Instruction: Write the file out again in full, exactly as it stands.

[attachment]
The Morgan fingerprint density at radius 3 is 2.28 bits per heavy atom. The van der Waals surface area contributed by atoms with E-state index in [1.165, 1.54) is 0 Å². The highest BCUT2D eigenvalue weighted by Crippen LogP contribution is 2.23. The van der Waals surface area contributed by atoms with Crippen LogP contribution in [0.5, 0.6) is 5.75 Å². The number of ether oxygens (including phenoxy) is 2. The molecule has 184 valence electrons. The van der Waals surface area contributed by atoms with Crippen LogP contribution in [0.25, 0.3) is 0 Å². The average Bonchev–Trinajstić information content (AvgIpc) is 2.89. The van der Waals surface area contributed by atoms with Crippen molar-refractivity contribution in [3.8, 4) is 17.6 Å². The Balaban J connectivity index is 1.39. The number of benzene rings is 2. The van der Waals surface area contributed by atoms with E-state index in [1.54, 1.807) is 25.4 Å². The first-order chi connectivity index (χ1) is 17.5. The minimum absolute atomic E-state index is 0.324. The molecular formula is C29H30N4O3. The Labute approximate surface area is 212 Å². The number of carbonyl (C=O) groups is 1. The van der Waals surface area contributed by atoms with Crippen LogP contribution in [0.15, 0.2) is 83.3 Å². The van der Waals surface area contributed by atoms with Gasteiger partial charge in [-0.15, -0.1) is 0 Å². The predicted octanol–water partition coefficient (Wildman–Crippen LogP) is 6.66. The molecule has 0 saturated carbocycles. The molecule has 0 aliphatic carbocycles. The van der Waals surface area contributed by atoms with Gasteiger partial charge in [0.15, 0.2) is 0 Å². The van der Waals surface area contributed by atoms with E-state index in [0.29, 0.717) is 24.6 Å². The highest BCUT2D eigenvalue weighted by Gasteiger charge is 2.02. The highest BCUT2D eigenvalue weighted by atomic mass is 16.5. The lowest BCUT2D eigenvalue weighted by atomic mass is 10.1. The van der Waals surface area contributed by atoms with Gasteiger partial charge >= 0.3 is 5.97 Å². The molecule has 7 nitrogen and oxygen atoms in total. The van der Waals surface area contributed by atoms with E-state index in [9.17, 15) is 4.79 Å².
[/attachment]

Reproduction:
The Morgan fingerprint density at radius 3 is 2.28 bits per heavy atom. The van der Waals surface area contributed by atoms with E-state index in [1.165, 1.54) is 0 Å². The highest BCUT2D eigenvalue weighted by Crippen LogP contribution is 2.23. The van der Waals surface area contributed by atoms with Crippen LogP contribution in [0.5, 0.6) is 5.75 Å². The number of ether oxygens (including phenoxy) is 2. The molecule has 184 valence electrons. The van der Waals surface area contributed by atoms with Crippen LogP contribution in [0.25, 0.3) is 0 Å². The average Bonchev–Trinajstić information content (AvgIpc) is 2.89. The van der Waals surface area contributed by atoms with Crippen molar-refractivity contribution in [3.8, 4) is 17.6 Å². The Balaban J connectivity index is 1.39. The number of benzene rings is 2. The van der Waals surface area contributed by atoms with E-state index in [1.54, 1.807) is 25.4 Å². The first-order chi connectivity index (χ1) is 17.5. The minimum absolute atomic E-state index is 0.324. The molecular formula is C29H30N4O3. The Labute approximate surface area is 212 Å². The number of carbonyl (C=O) groups is 1. The van der Waals surface area contributed by atoms with Crippen LogP contribution in [0.15, 0.2) is 83.3 Å². The van der Waals surface area contributed by atoms with Gasteiger partial charge in [-0.15, -0.1) is 0 Å². The predicted octanol–water partition coefficient (Wildman–Crippen LogP) is 6.66. The molecule has 0 saturated carbocycles. The molecule has 0 aliphatic carbocycles. The van der Waals surface area contributed by atoms with Gasteiger partial charge in [0.15, 0.2) is 0 Å². The van der Waals surface area contributed by atoms with E-state index in [0.29, 0.717) is 24.6 Å². The highest BCUT2D eigenvalue weighted by Gasteiger charge is 2.02. The highest BCUT2D eigenvalue weighted by atomic mass is 16.5. The lowest BCUT2D eigenvalue weighted by atomic mass is 10.1. The van der Waals surface area contributed by atoms with Gasteiger partial charge >= 0.3 is 5.97 Å². The molecule has 7 nitrogen and oxygen atoms in total. The van der Waals surface area contributed by atoms with E-state index in [9.17, 15) is 4.79 Å².